‘Dallas Voice’ Editor Blasts Owners for His ‘Unjust, Immoral, and Just Plain Wrong’ Termination

John Wright, the longtime editor of the Dallas Voice, is speaking out about his recent termination, and policies at his former paper.

Writes Wright on Facebook:

OK so here goes. I have poured my heart and soul into Dallas Voice for the last six-and-a-half years. I've worked my ass off for minimal pay because I loved my job and I loved fighting for equality. As a reward, I was unceremoniously fired Monday for alleged insubordination, which is a totally false and slanderous charge. I can tell you that I did absolutely nothing wrong, and my termination was unjust, immoral and just plain wrong.

Roughly six months ago, the original owner of the Voice, Robert Moore, sold the newspaper to his ex-husband whom he had recently divorced, Terry Thompson, and the longtime sales director, Leo Cusimano. Since then, things have gone steadily downhill. In my opinion, the new owners of the Voice are interested in nothing but profit. They don't seem to care about the LGBT community or their employees, and they certainly don't care about doing good journalism. They want an editor who will write puff pieces about their advertisers instead of reporting the facts, and I refused to be that editor.

For example, last week we reported on the new dress code at Dallas Pride. Organizers of the parade are among the Voice's biggest advertisers, and they were not at all happy when this became a national story. They blamed me for it. I also raised objections about the cover of our Pride issue because I didn't think it included enough minorities, and specifically African-Americans. In response, I was shouted down and told, "That's not our market."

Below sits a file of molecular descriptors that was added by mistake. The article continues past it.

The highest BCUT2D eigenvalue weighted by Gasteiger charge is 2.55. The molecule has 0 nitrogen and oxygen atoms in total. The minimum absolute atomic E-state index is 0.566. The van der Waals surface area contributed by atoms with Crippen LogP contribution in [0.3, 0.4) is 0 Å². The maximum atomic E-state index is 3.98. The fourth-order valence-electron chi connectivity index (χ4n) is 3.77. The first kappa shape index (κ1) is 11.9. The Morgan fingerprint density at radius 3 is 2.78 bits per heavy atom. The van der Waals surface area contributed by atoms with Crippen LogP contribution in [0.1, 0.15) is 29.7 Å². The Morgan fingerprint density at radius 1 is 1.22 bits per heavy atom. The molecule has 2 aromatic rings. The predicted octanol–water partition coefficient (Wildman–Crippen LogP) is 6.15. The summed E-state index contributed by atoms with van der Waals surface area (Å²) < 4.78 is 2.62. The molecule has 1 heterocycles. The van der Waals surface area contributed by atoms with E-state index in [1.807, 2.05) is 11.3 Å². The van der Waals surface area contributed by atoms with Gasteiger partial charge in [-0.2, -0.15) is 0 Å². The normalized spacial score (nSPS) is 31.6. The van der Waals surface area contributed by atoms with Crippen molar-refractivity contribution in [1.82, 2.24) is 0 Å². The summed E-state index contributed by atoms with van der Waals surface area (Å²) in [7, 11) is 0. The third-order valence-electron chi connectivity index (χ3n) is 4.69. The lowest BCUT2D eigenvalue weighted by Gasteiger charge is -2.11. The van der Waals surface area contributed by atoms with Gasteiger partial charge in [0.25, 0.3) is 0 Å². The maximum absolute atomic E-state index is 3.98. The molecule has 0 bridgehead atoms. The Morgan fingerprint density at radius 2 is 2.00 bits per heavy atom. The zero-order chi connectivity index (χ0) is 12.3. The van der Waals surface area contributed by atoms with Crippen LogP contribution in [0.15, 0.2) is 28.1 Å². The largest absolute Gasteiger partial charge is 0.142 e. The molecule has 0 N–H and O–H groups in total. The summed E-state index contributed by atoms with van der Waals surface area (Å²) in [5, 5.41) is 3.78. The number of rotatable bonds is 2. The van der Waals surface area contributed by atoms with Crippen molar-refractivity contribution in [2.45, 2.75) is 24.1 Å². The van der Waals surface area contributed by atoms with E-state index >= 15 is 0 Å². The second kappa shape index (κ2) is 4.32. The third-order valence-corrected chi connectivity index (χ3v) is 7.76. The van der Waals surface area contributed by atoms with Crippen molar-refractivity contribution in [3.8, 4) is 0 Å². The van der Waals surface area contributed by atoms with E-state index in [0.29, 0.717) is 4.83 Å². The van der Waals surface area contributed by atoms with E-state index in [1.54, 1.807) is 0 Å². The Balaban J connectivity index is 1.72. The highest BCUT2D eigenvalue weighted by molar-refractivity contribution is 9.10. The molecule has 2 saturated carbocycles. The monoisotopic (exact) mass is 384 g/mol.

These are just a few examples of what I have endured for the last several months. The new owners wanted to get rid of me, so they fabricated something out of thin air. Of course, they waited to do this until I had just closed on a house. This whole thing is a total outrage, and I'm still in shock over it. If you're reading this, I hope that you will help me do something about it. The LGBT community needs to take back its Voice.


  1. David From Canada says

    It’s difficult to understand this story. It’s not cut and dried.
    The former owner – as well as the current owner – are both gay. So obviously they’re not hate-filled homophobes.
    The new owner told gay(I assume)John Wright about the new policy at the newspaper. John’s heart was in the right place, but he’s not the boss and he wasn’t following the new policy. Instead of acting like a case of Sour Grapes, he needs to start his own newspaper here he can do exactly as he pleases.

  2. Stm007 says

    Agreed, David. There is no moral imperative to ‘do good journalism’ because you put out a paper. His situation is unfortunate, but when you’re paid to do a job and you don’t do that job (whether your intentions are honorable or not), firing is one possible course of action for said employer. The timing sounds like an unfortunate coincidence, but there are two sides to every story.

  3. Chazwm says

    I sure hope John uses his talent and ‘his truth’ and starts a new publication. Put the experience and the vision to work! Don’t spend energy on the regretable past or people.

  4. HadenoughBS says

    Yes, even if anyone wanted to assist Mr. Wright “to take back (the community’s Dallas) Voice”, there’s nothing that can be done. He worked for a privately owned publication. He was their employee. And, here in Texas, unless Mr. Wright was under contract, he probably was an “employee at will”.